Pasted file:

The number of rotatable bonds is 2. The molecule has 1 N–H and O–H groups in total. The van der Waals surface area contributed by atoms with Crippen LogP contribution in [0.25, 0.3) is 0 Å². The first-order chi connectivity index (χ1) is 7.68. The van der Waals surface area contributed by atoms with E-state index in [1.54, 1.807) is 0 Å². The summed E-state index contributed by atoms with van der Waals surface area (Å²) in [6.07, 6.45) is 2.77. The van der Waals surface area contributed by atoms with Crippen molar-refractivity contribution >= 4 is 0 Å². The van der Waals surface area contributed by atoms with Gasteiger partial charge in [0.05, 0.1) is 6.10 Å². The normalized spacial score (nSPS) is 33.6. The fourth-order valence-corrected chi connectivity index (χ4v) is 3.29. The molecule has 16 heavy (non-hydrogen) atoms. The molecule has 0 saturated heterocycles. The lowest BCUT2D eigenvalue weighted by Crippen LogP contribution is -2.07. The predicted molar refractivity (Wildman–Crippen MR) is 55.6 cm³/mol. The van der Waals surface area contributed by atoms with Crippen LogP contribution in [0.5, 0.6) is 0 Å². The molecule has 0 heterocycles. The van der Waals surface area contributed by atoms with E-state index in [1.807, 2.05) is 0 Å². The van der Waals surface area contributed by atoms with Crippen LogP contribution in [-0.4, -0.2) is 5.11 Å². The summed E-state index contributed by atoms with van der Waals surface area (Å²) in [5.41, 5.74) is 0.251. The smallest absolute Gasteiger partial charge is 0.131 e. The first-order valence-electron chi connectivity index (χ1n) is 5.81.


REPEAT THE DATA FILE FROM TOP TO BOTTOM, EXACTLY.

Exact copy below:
The number of rotatable bonds is 2. The molecule has 1 N–H and O–H groups in total. The van der Waals surface area contributed by atoms with Crippen LogP contribution in [0.25, 0.3) is 0 Å². The first-order chi connectivity index (χ1) is 7.68. The van der Waals surface area contributed by atoms with E-state index in [1.54, 1.807) is 0 Å². The summed E-state index contributed by atoms with van der Waals surface area (Å²) in [6.07, 6.45) is 2.77. The van der Waals surface area contributed by atoms with Crippen molar-refractivity contribution >= 4 is 0 Å². The van der Waals surface area contributed by atoms with Gasteiger partial charge in [0.05, 0.1) is 6.10 Å². The normalized spacial score (nSPS) is 33.6. The fourth-order valence-corrected chi connectivity index (χ4v) is 3.29. The molecule has 16 heavy (non-hydrogen) atoms. The molecule has 0 saturated heterocycles. The lowest BCUT2D eigenvalue weighted by Crippen LogP contribution is -2.07. The predicted molar refractivity (Wildman–Crippen MR) is 55.6 cm³/mol. The van der Waals surface area contributed by atoms with Crippen LogP contribution in [0.5, 0.6) is 0 Å². The molecule has 0 heterocycles. The van der Waals surface area contributed by atoms with E-state index in [1.807, 2.05) is 0 Å². The van der Waals surface area contributed by atoms with Crippen LogP contribution in [-0.4, -0.2) is 5.11 Å². The summed E-state index contributed by atoms with van der Waals surface area (Å²) in [5.41, 5.74) is 0.251. The smallest absolute Gasteiger partial charge is 0.131 e. The first-order valence-electron chi connectivity index (χ1n) is 5.81.